Diablo Cody has once again shown her talent for whimsical character names and gratingly awkward teenage dialogue. Within the first ten minutes, we are treated to the following phrases:

“You’re just jello that you can’t go. Admit it! You’re just green jello!”
“You are so lesbi-gay.”
“Cheese and Fries!” [think “Jesus Christ!”]
“It smells like Thai food in here… Have you guys been f*cking?!”

And yet, as in Juno, if you can overlook the momentary twinges of painful repartee and hipster sensibility (which frankly didn’t bother me much in that film), what shines through is a fairly smart and amusing genre-straddler. The characters, some of which are in the film for the sole purpose of being killed, are much more fleshed out than most horror films would bother with these days. We’re treated to several none-too-elaborate, but nonetheless solid performances from Johnny Simmons (Hotel for Dogs), Kyle Gallner (“Veronica Mars”), Adam Brody (“The O.C.”), and Josh Emerson (I Love You, Beth Cooper). J.K. Simmons probably should’ve stayed home; he and Amy Sedaris are largely wasted in their minor adult roles.

Then there’s Megan Fox… About all I can say about her performance in this film is that it was one-note, but effective. There isn’t much to this character, and yet I can scarcely imagine anyone else playing the part. I suppose I must concede that Fox’s performance was passable, if utterly undemanding, but in spite of what the the posters might say, the real star (and indeed, the most prominent character) of this film is Amanda Seyfried. This is an actress whose work has steadily improved since she first caught her break as the dumbest of the Mean Girls, and went on to give a very effective turn on “Veronica Mars”. In this film, her character subscribes to the usual teen cliche of “hot girl + glasses/uncombed hair = plain girl”, but Seyfried continues to bring all of her signature likeability and earnestness to the role.


-“Our library has an occult section?”
-“It’s very small.”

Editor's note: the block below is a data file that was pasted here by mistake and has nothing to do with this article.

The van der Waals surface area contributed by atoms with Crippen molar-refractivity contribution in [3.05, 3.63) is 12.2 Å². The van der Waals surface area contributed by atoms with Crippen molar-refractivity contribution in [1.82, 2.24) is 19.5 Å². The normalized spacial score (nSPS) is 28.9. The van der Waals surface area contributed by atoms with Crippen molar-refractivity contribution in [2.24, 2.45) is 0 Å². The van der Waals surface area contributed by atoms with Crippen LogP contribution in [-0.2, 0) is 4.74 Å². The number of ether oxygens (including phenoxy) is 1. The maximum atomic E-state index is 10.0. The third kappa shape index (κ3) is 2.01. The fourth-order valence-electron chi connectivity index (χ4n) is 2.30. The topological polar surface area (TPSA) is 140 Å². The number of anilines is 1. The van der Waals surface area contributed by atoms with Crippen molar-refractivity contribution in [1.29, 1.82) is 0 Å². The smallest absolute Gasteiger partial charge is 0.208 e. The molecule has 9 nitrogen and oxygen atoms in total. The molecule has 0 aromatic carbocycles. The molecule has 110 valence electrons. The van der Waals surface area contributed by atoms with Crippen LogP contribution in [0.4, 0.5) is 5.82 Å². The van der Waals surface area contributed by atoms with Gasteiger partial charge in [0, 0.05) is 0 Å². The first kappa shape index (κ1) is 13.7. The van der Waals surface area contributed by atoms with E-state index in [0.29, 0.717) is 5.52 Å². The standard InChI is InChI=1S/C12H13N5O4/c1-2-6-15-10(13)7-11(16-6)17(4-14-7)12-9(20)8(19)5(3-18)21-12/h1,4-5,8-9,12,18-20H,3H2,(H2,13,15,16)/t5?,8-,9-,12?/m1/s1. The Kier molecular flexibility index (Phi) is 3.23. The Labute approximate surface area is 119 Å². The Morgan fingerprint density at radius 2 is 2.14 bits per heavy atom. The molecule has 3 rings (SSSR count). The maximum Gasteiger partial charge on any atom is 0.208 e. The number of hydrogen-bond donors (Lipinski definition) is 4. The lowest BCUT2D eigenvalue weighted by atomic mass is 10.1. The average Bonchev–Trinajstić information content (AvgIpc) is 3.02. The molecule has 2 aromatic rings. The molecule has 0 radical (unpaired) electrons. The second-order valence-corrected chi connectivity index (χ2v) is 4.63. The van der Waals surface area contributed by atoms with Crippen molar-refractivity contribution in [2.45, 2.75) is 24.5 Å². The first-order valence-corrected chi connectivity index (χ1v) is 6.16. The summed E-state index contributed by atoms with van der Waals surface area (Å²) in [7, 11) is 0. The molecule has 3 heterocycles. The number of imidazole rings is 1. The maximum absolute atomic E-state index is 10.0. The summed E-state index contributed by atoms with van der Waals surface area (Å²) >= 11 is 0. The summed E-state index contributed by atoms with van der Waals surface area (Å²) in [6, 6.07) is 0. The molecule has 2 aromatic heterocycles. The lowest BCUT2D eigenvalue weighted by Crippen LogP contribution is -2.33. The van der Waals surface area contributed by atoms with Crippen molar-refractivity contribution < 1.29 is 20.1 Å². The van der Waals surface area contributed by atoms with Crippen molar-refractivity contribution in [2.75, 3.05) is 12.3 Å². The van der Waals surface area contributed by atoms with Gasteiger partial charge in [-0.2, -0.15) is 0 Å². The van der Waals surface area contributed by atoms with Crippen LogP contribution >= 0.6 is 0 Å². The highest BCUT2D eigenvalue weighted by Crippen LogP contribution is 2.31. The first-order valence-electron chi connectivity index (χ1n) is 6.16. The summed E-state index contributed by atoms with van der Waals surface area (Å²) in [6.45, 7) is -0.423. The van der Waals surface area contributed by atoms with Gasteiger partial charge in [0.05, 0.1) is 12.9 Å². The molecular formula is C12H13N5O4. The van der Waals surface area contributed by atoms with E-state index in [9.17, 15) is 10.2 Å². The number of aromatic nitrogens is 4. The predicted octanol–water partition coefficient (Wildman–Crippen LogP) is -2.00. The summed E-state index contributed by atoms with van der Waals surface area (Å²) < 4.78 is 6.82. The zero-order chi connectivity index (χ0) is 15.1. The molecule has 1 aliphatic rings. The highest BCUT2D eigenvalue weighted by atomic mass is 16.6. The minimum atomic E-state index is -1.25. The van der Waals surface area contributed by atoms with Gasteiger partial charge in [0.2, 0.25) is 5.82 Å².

As Sam Raimi’s Drag Me to Hell and Edgar Wright’s Shaun of the Dead have demonstrated, an effective blend of horror and comedy can make for a groundbreaking and fantastic film. This film may not reach the same levels of brilliance as either of those films, but it mostly succeeds at what it sets out to do.

It plays freely with the conventions of horror, often managing to surprise the audience by playing on the typical direction and storytelling. The film doesn’t overly rely on jump scares, and establishes an effectively frightening ambiance to several scenes. There was one shot in this film in which Megan Fox looked absolutely terrifying, and the camera lingered on it just long enough to make certain that the entire audience was squirming in their seats. Nonetheless, the film’s appeal to the horror genre is unfortunately limited to just a few strokes of directorial aptitude. Once it begins to delve seriously into the rules of its world, the film throws itself firmly back into the realm of teen comedy.

I had to laugh at a scene toward the end in which Megan Fox was hoisted out of a pool by her invisible wires and harness to hang limply in the air, and the following exchange ensues:

Chip: “She can fly?!”
Needy: “She’s only hovering!”
Jennifer: “Do you have to naysay everything I do?”

What ensues is a myriad of nonsensical demonic combat and subpar wire choreography, but it’s all largely immaterial. By this point in the film, if you haven’t erupted in laughter several times, you’re probably not the target audience. This is a film that is unafraid to tackle the connection between painfully generic indie rock and the occult. A film that will gleefully present us with a scene of awkward teenage sexuality (rendered with alarming accuracy), and then cut back and forth to a boy getting brutally murdered. A film in which a scene of abduction and human sacrifice unfolds with all the subtlety of a “MadTV” sketch, but is nonetheless played for ample hilarity.

This was a fun film – just as laughable as the majority of the franchise horror films that will appear over the next few weeks, but not nearly as insulting to the audience’s intelligence.

FilmWonk rating: 7 out of 10

Or check out the red-band trailer at Shock Til You Drop (NSFW).